When Uber drivers come together and speak out with one voice, good things happen.
Just two days after drivers packed a hearing room at City Hall to demand swift, fair implementation of the City’s new collective bargaining law, the company announced that it would raise its minimum fare from $4.00 to $4.80.
That means that drivers who get dispatched on short trips will see a modest increase in their earnings. As far as we know, Seattle is the only city where Uber is offering a higher minimum fare for drivers.
The reason for that is clear. Uber drivers in Seattle are getting more engaged in the political process. They’re letting the City, the company, and the public know that they want their rights under the new law to be respected.Read more
Check out our new video featuring Takele Gobena, a longtime driver for Uber and Lyft and a member of our App-Based Drivers Association.
In the video, Takele talks about the importance of having a Union, and how Seattle's new collective bargaining law helps gives drivers a voice. Our Union, Teamsters 117, played a pivotal role in helping to pass this groundbreaking legislation.
Please take a moment to watch the video and share it with your family and friends. Thank you!
If you want an excellent primer on our fight to organize and improve working conditions for Seattle-area for-hire drivers, look no further than this article that was published today in the American Prospect.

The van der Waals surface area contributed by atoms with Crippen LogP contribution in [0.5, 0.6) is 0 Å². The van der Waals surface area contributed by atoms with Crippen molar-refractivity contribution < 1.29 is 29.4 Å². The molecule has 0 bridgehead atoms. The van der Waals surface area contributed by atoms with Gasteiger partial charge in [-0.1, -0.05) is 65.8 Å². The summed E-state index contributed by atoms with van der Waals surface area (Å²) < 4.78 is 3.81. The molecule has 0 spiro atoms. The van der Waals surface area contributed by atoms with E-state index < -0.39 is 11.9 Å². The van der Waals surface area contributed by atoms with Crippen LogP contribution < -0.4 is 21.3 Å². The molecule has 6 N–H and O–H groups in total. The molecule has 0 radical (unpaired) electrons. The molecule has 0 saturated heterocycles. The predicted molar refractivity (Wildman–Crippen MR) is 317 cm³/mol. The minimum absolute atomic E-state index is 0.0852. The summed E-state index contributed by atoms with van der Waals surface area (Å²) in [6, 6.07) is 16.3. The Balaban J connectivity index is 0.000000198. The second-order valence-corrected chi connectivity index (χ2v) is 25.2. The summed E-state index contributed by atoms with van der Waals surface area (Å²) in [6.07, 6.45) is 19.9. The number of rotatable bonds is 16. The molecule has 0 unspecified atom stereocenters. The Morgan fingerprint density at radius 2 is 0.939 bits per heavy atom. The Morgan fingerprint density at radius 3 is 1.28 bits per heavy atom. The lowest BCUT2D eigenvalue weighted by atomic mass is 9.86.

It's quite an extraordinary piece and call our Union - Teamsters 117 - the "spearhead of the battle" to create a more equitable city for all Seattle residents, not just the wealthy few.
It's long, but definitely a worthwhile read.
Uber driver Peter Kuel, who was stripped of his ability to work on the company’s app two weeks ago, thanked fellow drivers and the Teamsters Union for their support in helping him regain access to Uber’s for-hire driving platform. Kuel was notified of his reinstatement by phone and in an email from the company on Wednesday.
“I’m feeling very proud of what the Teamsters did and the members of the association,” Kuel said.
A leader of the App-Based Drivers Association (ABDA) and outspoken advocate for unionization, Kuel was deactivated without notice on February 10. He visited Seattle’s Uber offices on three different occasions in an effort to resolve the issue but was unable to obtain a clear answer about why he was taken off the app.Read more